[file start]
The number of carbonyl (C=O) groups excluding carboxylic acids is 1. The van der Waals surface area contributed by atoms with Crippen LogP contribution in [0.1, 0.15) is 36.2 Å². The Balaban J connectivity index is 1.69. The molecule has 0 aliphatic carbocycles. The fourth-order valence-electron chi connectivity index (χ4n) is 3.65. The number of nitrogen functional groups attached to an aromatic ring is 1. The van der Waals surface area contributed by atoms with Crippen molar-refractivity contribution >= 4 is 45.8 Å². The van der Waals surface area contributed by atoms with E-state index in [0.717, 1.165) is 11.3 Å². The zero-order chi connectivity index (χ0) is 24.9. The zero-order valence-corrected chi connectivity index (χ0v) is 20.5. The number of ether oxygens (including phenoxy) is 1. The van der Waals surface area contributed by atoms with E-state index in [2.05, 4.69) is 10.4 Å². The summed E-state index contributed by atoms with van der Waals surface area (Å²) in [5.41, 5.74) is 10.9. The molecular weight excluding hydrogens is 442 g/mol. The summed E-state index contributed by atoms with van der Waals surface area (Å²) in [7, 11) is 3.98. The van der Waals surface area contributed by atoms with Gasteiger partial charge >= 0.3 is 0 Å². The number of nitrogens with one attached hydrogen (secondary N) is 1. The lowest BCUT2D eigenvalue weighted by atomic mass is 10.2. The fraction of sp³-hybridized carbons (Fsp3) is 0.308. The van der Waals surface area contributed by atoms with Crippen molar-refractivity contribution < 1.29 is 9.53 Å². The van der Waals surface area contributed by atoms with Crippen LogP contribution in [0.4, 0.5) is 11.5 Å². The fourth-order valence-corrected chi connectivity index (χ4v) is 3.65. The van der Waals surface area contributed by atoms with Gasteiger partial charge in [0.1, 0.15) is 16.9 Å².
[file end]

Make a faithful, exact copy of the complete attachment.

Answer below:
The number of carbonyl (C=O) groups excluding carboxylic acids is 1. The van der Waals surface area contributed by atoms with Crippen LogP contribution in [0.1, 0.15) is 36.2 Å². The Balaban J connectivity index is 1.69. The molecule has 0 aliphatic carbocycles. The fourth-order valence-electron chi connectivity index (χ4n) is 3.65. The number of nitrogen functional groups attached to an aromatic ring is 1. The van der Waals surface area contributed by atoms with Crippen molar-refractivity contribution >= 4 is 45.8 Å². The van der Waals surface area contributed by atoms with E-state index in [0.717, 1.165) is 11.3 Å². The zero-order chi connectivity index (χ0) is 24.9. The zero-order valence-corrected chi connectivity index (χ0v) is 20.5. The number of ether oxygens (including phenoxy) is 1. The van der Waals surface area contributed by atoms with E-state index in [2.05, 4.69) is 10.4 Å². The summed E-state index contributed by atoms with van der Waals surface area (Å²) in [5.41, 5.74) is 10.9. The molecular weight excluding hydrogens is 442 g/mol. The summed E-state index contributed by atoms with van der Waals surface area (Å²) in [7, 11) is 3.98. The van der Waals surface area contributed by atoms with Gasteiger partial charge >= 0.3 is 0 Å². The number of nitrogens with one attached hydrogen (secondary N) is 1. The lowest BCUT2D eigenvalue weighted by atomic mass is 10.2. The fraction of sp³-hybridized carbons (Fsp3) is 0.308. The van der Waals surface area contributed by atoms with Crippen molar-refractivity contribution < 1.29 is 9.53 Å². The van der Waals surface area contributed by atoms with Crippen LogP contribution in [0.4, 0.5) is 11.5 Å². The fourth-order valence-corrected chi connectivity index (χ4v) is 3.65. The van der Waals surface area contributed by atoms with Gasteiger partial charge in [0.1, 0.15) is 16.9 Å².